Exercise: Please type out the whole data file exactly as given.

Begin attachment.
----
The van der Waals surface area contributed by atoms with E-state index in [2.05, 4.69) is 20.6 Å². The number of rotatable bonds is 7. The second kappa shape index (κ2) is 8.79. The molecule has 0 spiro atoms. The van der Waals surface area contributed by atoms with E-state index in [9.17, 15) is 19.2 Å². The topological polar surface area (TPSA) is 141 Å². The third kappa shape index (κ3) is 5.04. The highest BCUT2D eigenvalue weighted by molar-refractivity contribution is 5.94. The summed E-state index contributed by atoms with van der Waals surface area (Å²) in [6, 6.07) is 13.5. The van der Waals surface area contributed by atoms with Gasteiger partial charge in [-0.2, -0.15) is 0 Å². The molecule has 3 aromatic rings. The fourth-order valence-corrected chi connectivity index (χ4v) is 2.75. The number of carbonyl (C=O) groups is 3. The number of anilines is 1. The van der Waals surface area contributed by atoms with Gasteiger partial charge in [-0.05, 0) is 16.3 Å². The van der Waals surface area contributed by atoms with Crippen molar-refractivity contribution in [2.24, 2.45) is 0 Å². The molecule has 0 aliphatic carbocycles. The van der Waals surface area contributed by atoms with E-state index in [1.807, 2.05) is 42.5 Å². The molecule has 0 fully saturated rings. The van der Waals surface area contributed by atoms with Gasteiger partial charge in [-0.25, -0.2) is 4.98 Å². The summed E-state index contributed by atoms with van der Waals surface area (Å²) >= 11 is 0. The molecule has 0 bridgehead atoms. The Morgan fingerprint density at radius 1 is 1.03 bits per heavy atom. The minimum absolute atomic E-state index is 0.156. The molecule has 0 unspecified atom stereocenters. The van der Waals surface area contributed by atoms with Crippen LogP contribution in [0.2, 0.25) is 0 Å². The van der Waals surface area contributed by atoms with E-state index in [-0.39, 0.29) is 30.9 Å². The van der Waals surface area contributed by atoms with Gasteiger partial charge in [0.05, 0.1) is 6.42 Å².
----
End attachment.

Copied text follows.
The van der Waals surface area contributed by atoms with E-state index in [2.05, 4.69) is 20.6 Å². The number of rotatable bonds is 7. The second kappa shape index (κ2) is 8.79. The molecule has 0 spiro atoms. The van der Waals surface area contributed by atoms with E-state index in [9.17, 15) is 19.2 Å². The topological polar surface area (TPSA) is 141 Å². The third kappa shape index (κ3) is 5.04. The highest BCUT2D eigenvalue weighted by molar-refractivity contribution is 5.94. The summed E-state index contributed by atoms with van der Waals surface area (Å²) in [6, 6.07) is 13.5. The van der Waals surface area contributed by atoms with Gasteiger partial charge in [-0.2, -0.15) is 0 Å². The molecule has 3 aromatic rings. The fourth-order valence-corrected chi connectivity index (χ4v) is 2.75. The number of carbonyl (C=O) groups is 3. The number of anilines is 1. The van der Waals surface area contributed by atoms with Gasteiger partial charge in [-0.05, 0) is 16.3 Å². The van der Waals surface area contributed by atoms with Crippen molar-refractivity contribution in [2.24, 2.45) is 0 Å². The molecule has 0 aliphatic carbocycles. The van der Waals surface area contributed by atoms with E-state index in [1.807, 2.05) is 42.5 Å². The molecule has 0 fully saturated rings. The van der Waals surface area contributed by atoms with Gasteiger partial charge in [-0.25, -0.2) is 4.98 Å². The summed E-state index contributed by atoms with van der Waals surface area (Å²) >= 11 is 0. The molecule has 0 bridgehead atoms. The Morgan fingerprint density at radius 1 is 1.03 bits per heavy atom. The minimum absolute atomic E-state index is 0.156. The molecule has 0 unspecified atom stereocenters. The van der Waals surface area contributed by atoms with Crippen LogP contribution in [0.2, 0.25) is 0 Å². The van der Waals surface area contributed by atoms with E-state index in [-0.39, 0.29) is 30.9 Å². The van der Waals surface area contributed by atoms with Gasteiger partial charge in [0.05, 0.1) is 6.42 Å².